The Centers for Medicare and Medicaid Services is reconsidering its nationwide policy on whether, and under what circumstances, Medicare will pay for a less-invasive heart valve disease treatment called transcatheter aortic valve replacement (TAVR). Heart valve disease impacts an estimated 8.7 to 11.6 million Americans. Aortic stenosis is one of the most common types of heart valve disease, and it can be debilitating, costly, and deadly. Survival rates for severe aortic stenosis, if left untreated, are low at 50 percent at 2 years after symptom onset, and 20 percent at 5 years. Many with the disease are never diagnosed or treated, particularly minorities and underserved individuals.
TAVR uses a catheter inserted in a patient’s artery that is guided into the heart using advanced imaging techniques. Through this catheter, a tissue heart valve is guided into position and placed directly inside the diseased aortic valve. Once the new valve is correctly positioned, the valve is deployed in a matter of minutes, without opening the patient's chest.
When it was first introduced, this procedure was an important advance for older adults who needed an aortic valve replaced, but were too ill or frail to withstand an open-chest surgery. Over the last six years, the success of TAVR has been demonstrated, and the Food and Drug Administration has expanded its approval to include a large percentage of patients with aortic valve disease. Studies comparing TAVR to traditional open-heart surgery found improved outcomes, and those who underwent the less invasive procedure experienced much shorter hospital stays and recovery times, better quality of life measures, and lower incidence of some major complications.
How the Centers for Medicare and Medicaid Services decide to cover and reimburse hospitals for TAVR is important because it will impact how many hospitals and heart centers will be able to offer the procedure. The biggest debate regarding this coverage decision is about whether the government should continue to require a minimum number of annual surgical and interventional cardiac procedures for a hospital to maintain a TAVR program. When the original policy was established in 2012, the number of annual procedures a given hospital or heart center performed was used as a surrogate for the quality of its care.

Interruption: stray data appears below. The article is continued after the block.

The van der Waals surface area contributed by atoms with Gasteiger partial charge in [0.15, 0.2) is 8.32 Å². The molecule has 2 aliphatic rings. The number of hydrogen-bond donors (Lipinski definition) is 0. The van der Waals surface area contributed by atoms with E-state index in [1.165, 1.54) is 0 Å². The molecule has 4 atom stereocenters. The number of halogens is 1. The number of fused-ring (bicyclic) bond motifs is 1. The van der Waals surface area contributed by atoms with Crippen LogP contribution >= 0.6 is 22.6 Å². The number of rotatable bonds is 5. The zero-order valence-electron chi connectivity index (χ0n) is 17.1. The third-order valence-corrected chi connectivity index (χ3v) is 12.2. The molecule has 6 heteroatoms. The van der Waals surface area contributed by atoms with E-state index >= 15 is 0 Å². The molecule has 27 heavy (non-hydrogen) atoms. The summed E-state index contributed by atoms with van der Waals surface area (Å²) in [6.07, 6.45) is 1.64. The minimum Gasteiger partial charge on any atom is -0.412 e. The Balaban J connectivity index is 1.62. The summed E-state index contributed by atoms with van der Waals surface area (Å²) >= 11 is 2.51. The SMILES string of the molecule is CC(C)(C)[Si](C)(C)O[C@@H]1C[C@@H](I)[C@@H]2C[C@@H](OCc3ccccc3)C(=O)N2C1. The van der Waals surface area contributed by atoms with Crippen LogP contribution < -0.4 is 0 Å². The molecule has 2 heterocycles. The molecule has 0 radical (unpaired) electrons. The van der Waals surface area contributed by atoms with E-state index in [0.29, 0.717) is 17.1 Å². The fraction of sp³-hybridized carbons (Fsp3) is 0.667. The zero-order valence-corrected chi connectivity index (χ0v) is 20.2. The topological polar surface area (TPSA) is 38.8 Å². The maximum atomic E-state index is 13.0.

This requirement made sense when the technology was new, there was limited data, and there was a learning curve. Early studies showed that increased experience from higher volume facilities led to better outcomes in inoperable-risk and high-risk patients. Today, according to data analyzed from the “TVT Registry”™ managed by the Society for Thoracic Surgeons and the American College of Cardiology, enhanced technology, widespread training, and group learning positively impacts outcomes, independent of procedural volume. TAVR health outcomes are now found to be excellent in both high- and low-volume facilities.
Unfortunately, despite this evidence, the Society for Thoracic Surgeons and the American College of Cardiology have suggested increasing annual procedural volume requirements for hospitals to maintain their TAVR programs. This is not only counterintuitive to what the data tell us, but it could threaten to close TAVR facilities and prevent the opening of new ones.
Not surprisingly, studies have shown that proximity to a hospital that offers TAVR impacts access to this minimally-invasive treatment option. Increasing volume requirements will inappropriately restrict access and create inequalities for patients—because their treatment can differ depending on which hospital they visit. We know that significant disparities already exist for those who do get TAVR, based on race, ethnicity, income, and where people live: 94 percent of patients receiving TAVR are white and 78 percent of patients served by these hospitals are in higher income zip codes. Arbitrary volume requirements harm patients, particularly racial and ethnic minorities who are already undertreated.
Volume is no longer a necessary surrogate for health outcomes in hospitals that offer TAVR. There should be more emphasis on: 1) timely intervention, because the longer patients wait to be treated, the more likely they are to die; and, 2) a focus on health outcomes. Additional measures such as quality of life, mobility, and length of stay in the hospital should be added into the mix. Centers for Medicare and Medicaid Services should work with independent partners on survey research to better understand what patients, not just doctors, prefer. And, the Society for Thoracic Surgeons and the American College of Cardiology should provide open access to their registry data, including meaningful information on hospital performance for Medicare’s Hospital Compare website.
Centers for Medicare and Medicaid Service should develop a solid coverage policy that provides all heart valve patients access to all appropriate treatments. This is an important opportunity for the agency to offer hope and better access to more patients and families.
Susan Peschin, MHS, is president and CEO at the Alliance for Aging Research, a non-partisan organization dedicated to accelerating the pace of scientific discoveries and their application to the experience of aging. The Alliance for Aging Research has received some financial support from Edwards Lifesciences to create the Heart Valve Disease Policy Task Force, which advocates for policy solutions that improve access, research, and awareness on heart valve disease detection and treatment.